You expect your local independent to be more expensive than the chain, but it’s the other way round. Pizza Express is over priced and underwhelming. There was nothing specifically wrong and it was convenient, but if you’re going to charge ¬£13.50 for a pizza, it should be stunning. Even though we weren’t in a hurry (for once!) we did feel rather rushed out of a largely empty restaurant.

The Parcel Yard, Leicester, February 2017

Have you guessed? Another night out at the Leicester comedy festival. If you look back through February 2015 and February 2016 (and all “pre-MOFAD” Februarys) you’ll find this familiar pattern. The Leicester comedy festival goes from strength to strength, with this year’s shows stretching out through three and a half weeks, and a huge mixture of “standard” tour shows, work in progress shows, podcast recordings, new material nights and a few special events (such as Robin Ince’s only live solo show in 2017).

On then to our choice of dining tonight, The Parcel Yard. We came here last year before a show, it’s perfectly placed for Leicester station (which is why it was absolutely packed tonight, more on that in a moment). It’s also a short walk to De Montfort Hall, which is where we were heading afterwards.

Why was it so packed? Ah, that’s an easy one when you spot lots of striped rugby shirts inside. Leicester Tigers had been¬†playing at home, having beaten Bristol 50-17. The pub closest to the station is very likely to be busy, as fans eventually make their way home, once suitably refreshed. And there were quite a few that were suitably refreshed.

This does lead to one other thing. A limited menu. This is a sound business decision, and a very sensible one. If you know you are going to be packed out, the last thing you can possibly do is offer a full menu and get all those hungry people fed in good time. So you limit your offerings in order to keep service speedy and customers happy. As a customer, if there’s nothing you fancy from the more limited menu then you can vote with your feet and go elsewhere.

There was something that we both wanted so I trundled off to the bar and ordered. My beer choice was¬†a pint of Ruckin’ Flanker, a collaboration between Steamin’ Billy (owner of the pub) and Charnwood Brewery.

The limited menu contains a selection of burgers from the usual menu – not all of them, as there’s one missing, sadly the one I was going to choose. There are also¬†“favourites” such as fish’n’chips, steak, vegetable lasagne and all day breakfasts, the full selection of pizzas, and some salads, sandwiches and sides. Plenty of things to choose from.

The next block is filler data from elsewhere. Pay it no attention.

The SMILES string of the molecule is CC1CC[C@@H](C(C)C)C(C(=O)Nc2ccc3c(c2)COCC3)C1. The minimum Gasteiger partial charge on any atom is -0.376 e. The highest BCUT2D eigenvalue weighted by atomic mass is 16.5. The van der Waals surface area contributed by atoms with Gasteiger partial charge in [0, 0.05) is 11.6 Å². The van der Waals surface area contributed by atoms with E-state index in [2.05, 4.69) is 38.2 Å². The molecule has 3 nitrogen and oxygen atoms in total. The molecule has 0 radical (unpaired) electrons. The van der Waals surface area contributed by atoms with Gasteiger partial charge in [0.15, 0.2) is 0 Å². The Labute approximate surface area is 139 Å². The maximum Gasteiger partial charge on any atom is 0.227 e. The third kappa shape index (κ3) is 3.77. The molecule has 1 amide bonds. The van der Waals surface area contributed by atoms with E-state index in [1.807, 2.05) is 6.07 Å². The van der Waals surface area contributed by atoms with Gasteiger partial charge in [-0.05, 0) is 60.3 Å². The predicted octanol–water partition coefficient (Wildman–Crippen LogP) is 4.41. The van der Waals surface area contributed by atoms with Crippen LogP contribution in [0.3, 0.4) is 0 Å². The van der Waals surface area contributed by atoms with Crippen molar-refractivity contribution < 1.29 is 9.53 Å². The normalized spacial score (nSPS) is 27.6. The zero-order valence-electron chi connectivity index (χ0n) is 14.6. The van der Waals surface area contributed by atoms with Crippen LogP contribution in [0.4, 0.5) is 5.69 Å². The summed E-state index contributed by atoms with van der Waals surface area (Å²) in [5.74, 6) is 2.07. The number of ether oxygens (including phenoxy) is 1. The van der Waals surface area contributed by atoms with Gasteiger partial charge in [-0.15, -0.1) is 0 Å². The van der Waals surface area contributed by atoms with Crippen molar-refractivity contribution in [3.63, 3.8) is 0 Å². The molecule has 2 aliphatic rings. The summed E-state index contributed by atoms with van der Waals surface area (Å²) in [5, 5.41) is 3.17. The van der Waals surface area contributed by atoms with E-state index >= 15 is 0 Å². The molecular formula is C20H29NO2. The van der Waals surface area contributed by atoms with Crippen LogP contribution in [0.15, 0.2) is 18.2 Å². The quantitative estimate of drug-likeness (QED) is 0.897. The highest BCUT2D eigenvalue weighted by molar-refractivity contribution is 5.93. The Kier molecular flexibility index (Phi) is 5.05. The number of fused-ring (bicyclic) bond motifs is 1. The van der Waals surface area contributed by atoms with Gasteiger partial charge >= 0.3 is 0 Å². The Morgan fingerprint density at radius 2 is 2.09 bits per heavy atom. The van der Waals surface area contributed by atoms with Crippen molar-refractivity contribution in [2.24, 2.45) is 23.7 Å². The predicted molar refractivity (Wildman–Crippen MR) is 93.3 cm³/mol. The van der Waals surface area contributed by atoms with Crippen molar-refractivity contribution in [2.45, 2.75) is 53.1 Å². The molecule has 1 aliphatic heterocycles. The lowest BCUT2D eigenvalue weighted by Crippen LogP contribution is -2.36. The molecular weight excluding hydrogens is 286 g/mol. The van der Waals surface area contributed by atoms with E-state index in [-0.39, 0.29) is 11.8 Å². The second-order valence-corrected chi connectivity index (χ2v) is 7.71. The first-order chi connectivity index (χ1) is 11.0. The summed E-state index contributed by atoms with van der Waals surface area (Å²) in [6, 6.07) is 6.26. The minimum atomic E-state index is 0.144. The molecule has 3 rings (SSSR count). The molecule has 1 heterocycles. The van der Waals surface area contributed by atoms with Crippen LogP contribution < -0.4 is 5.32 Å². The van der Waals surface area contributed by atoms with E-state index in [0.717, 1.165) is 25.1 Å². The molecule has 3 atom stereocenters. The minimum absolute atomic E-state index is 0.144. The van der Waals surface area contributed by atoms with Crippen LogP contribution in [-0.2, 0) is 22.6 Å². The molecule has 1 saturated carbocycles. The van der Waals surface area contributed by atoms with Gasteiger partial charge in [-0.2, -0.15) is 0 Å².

Because we were right at the front of the pub (it’s quite a long building), Mrs MOFAD was pondering how they would spot us to bring the food out (there are no table numbers, spoons with numbers, flower pots with numbers, wine bottles with numbers or any other identifying items). Thankfully (perhaps), the barman serving had entered “middle aged guy by front door” into the till, so they would know where to find their customer. I guess I can’t really argue with that.

On to the food. I am often a creature of habit, so I had the Q burger again,¬†beef burger topped with¬†pulled pork, crispy bacon, Red Leicester cheese, onion rings and pickles served with fries and coleslaw. Just like last year, it was very tasty. And just like last year, there was no plate, just this wooden tray that you’d expect to find in your greenhouse or shed. How do I sprinkle vinegar on my chips? Where does my blob of sauce go to dip those chips in? We want plates!

Mrs MOFAD had a pizza again, this time the¬†Steamin’ Hawaiian, topped with ham hock, spiced pineapple chunks & mushrooms.

This was less good, as it appeared to have either been over cooked (although not burnt) or left under a heat lamp for too long, as the ham was quite dry, and the base was almost cracker-crisp in places.

We were soon fed and watered, and then wandered back up London Road to De Montfort Hall to watch Sue Perkins in “Spectacles” – some readings from her recent autobiography mixed with amusing photos and other stories, and a Q&A section in the second half.

An entertaining night out, which would have been even better if the chuntering women behind us could have kept their mouths shut for more than 30 seconds. When their mouths weren’t full of wine they were nattering away about nonsense, occasionally related to an on stage anecdote. It’s fair to say that there were a lot of people out tonight who had not been out to a comedy show before.